David Unwin and Nicholas Ibbotson have become the latest directors of Shropshire construction company Wrekin Construction Company Limited to be banned as directors for ten and seven years respectively, after inflating the companys accounts with an 11million ruby called The Gem of Tanzania, which was eventually sold for 8,000.
The disqualifications, which come after the 2011 disqualification of a third director Peter Greenwood for the same claim, follow investigations by the Insolvency Service.
Mr Unwin, 65, of Widnes, Cheshire, signed a ten-year disqualification undertaking, which started on 12 November 2013, whilst Mr Ibbotson, 56, of Sutton Coldfield, West Midlands, signed a seven-year disqualification undertaking which started on 14 November 2013. Mr Greenwood, 62, of Telford, Shropshire, had earlier signed a nine year disqualification undertaking, which started on 9 June 2011.

The undertakings prevent the three directors from being involved directly or indirectly in the promotion, formation or management of a company for the duration of their bans.

Wrekin Construction Company Limited (Wrekin), set up in 1960, was a large civil engineering company based in Shropshire. By 31 March 2007 its annual turnover was more than 100million, but it had incurred trading losses and had a deficit on its accounts of 7.6million.

The investigations found that in June 2007 businessman Mr Unwin bought Wrekin from its then owners and in December 2007 he caused another of his companies, Tamar Group Ltd (Tamar), to transfer a ruby gemstone known as The Gem of Tanzania to Wrekin in return for shares.

The gem, which was uncut and weighed approximately 2kg, had been bought by Mr Unwin in 2006 and included as an asset in Tamars accounts at that time, at a value of 300,000. However, when the gem was transferred to Wrekins accounts in December 2007 its value was shown as 11million, based on a valuation supposedly carried out in Italy four months previously.

Wrekin collapsed into administration on 10 March 2009 with losses of more than 45million to creditors. When the administrators tried to sell the Gem they found that the document showing the 11million valuation was a forgery. Eventually the Gem was sold for 8,000.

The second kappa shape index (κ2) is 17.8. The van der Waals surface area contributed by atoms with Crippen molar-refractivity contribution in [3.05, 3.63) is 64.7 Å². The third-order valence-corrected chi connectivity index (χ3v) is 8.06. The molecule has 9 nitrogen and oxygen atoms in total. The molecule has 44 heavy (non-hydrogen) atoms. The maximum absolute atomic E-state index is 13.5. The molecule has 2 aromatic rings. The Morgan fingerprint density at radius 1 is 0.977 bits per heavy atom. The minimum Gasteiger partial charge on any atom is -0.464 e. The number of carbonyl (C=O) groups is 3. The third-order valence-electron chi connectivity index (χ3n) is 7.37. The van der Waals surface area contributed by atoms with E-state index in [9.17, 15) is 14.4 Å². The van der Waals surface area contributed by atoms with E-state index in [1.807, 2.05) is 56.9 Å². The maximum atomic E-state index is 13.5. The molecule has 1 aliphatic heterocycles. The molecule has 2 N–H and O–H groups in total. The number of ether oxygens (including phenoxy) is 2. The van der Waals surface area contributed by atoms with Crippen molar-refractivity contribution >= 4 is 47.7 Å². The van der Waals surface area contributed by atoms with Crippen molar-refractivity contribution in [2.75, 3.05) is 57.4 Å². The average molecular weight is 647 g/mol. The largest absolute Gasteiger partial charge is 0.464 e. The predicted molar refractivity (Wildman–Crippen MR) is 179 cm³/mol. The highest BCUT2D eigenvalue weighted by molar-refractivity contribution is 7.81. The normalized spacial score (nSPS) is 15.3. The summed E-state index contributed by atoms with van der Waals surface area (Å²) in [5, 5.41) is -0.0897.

The investigations by the Insolvency Service also found that in the weeks before the gem was transferred to Wrekin, Mr Unwin acknowledged in a meeting with the companys former auditors that there were uncertainties about the gems value.

Mr Ibbotson, Wrekins Finance Director, was aware of those uncertainties, but nevertheless told Wrekins new auditors that 11million was a genuine market value. Mr Ibbotson and Wrekins Managing Director Mr Greenwood approved Wrekins accounts to 31 December 2007, which included the gem as an asset worth 11million, without checking the reliability or authenticity of the Italian valuation report. In the course of the investigations, Mr Unwin gave differing explanations as to how he came by that valuation report.

By including the gem as an 11million asset in the accounts to 31 December 2007, Wrekin gave the impression that it had a financial surplus of 6.3million, whereas its true position was an insolvent one.

The Insolvency Services investigations further showed that in the months leading up to Wrekins collapse, at a time when Wrekin was under severe financial pressure and unable to pay its debts, Mr Unwin caused it to make substantial payments to two other companies controlled by him: Britannia Management Services Limited (BMS) and Equatrek (UK) Limited (Equatrek).
In particular:
Between December 2008 and January 2009 Wrekin paid 768,177 to BMS supposedly with the intention that BMS would then pay the money to HM Revenue & Customs (HMRC) on Wrekins behalf. However, BMS did not pay HMRC and instead it transferred money to other group companies controlled by Mr Unwin to assist their cash flow. The investigations showed that all along the intention was for BMS not to pay HMRC straightaway but instead to pay Mr Unwins other companies.
In January 2009 Wrekin made net payments totalling 516,959 to Equatrek in connection with the sale and re-purchase of a substantial quantity of Wrekins machinery and equipment. Mr Unwin had caused Wrekin to sell these assets to Equatrek in November 2008 and then, one month later, to buy the same assets back again from Equatrek for 749,000 more than the sale price. Mr Unwin and Mr Greenwood had also caused a sham sales invoice to be created in Wrekins records in order to account for the substantial difference between the sale and purchase price of the assets.

Commenting on the disqualification, Pabitar Powar, Head of the Authorisations Team at the Insolvency Service, said:

The purchase of an uncut ruby gemstone by Wrekin was extraordinary and questionable. It is clear that the gemstone was included in the accounts to portray Wrekins financial position as a sound one, whereas its true position was the exact opposite.

Transferring funds to connected companies for no financial gain at a time when Wrekin was insolvent and under severe financial pressure clearly put the creditors at increased risk. Furthermore, a business deal which involved the creation of a sham invoice ought to have set alarm bells ringing for the directors and made them question the appropriateness of the whole deal in the first place.

Directors who recklessly present misleading information in this way damage the confidence of companies to do business with each other and undermine the business environment. These bans are a warning to other directors who might act recklessly and without due regard to the interests of creditors, that the Insolvency Service will investigate and remove them from the business environment.